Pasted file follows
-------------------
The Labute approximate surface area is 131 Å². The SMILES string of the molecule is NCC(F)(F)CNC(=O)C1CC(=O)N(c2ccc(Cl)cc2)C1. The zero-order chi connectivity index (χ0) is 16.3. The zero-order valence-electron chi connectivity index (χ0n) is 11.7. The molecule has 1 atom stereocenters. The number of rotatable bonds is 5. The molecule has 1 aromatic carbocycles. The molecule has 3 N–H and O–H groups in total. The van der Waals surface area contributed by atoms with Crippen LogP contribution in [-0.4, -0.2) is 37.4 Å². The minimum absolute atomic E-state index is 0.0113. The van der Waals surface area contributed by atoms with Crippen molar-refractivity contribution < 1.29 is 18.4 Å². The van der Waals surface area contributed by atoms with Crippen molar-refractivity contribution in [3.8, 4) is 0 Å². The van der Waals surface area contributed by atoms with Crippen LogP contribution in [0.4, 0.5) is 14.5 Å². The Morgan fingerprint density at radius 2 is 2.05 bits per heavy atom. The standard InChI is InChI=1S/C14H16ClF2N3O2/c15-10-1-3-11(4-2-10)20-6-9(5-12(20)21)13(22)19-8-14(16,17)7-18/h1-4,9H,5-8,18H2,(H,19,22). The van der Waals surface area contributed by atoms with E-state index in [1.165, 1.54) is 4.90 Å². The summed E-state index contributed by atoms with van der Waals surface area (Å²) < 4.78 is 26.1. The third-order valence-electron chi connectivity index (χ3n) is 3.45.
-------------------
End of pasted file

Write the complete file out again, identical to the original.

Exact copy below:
The Labute approximate surface area is 131 Å². The SMILES string of the molecule is NCC(F)(F)CNC(=O)C1CC(=O)N(c2ccc(Cl)cc2)C1. The zero-order chi connectivity index (χ0) is 16.3. The zero-order valence-electron chi connectivity index (χ0n) is 11.7. The molecule has 1 atom stereocenters. The number of rotatable bonds is 5. The molecule has 1 aromatic carbocycles. The molecule has 3 N–H and O–H groups in total. The van der Waals surface area contributed by atoms with Crippen LogP contribution in [-0.4, -0.2) is 37.4 Å². The minimum absolute atomic E-state index is 0.0113. The van der Waals surface area contributed by atoms with Crippen molar-refractivity contribution < 1.29 is 18.4 Å². The van der Waals surface area contributed by atoms with Crippen molar-refractivity contribution in [3.8, 4) is 0 Å². The van der Waals surface area contributed by atoms with Crippen LogP contribution in [0.4, 0.5) is 14.5 Å². The Morgan fingerprint density at radius 2 is 2.05 bits per heavy atom. The standard InChI is InChI=1S/C14H16ClF2N3O2/c15-10-1-3-11(4-2-10)20-6-9(5-12(20)21)13(22)19-8-14(16,17)7-18/h1-4,9H,5-8,18H2,(H,19,22). The van der Waals surface area contributed by atoms with E-state index in [1.165, 1.54) is 4.90 Å². The summed E-state index contributed by atoms with van der Waals surface area (Å²) < 4.78 is 26.1. The third-order valence-electron chi connectivity index (χ3n) is 3.45.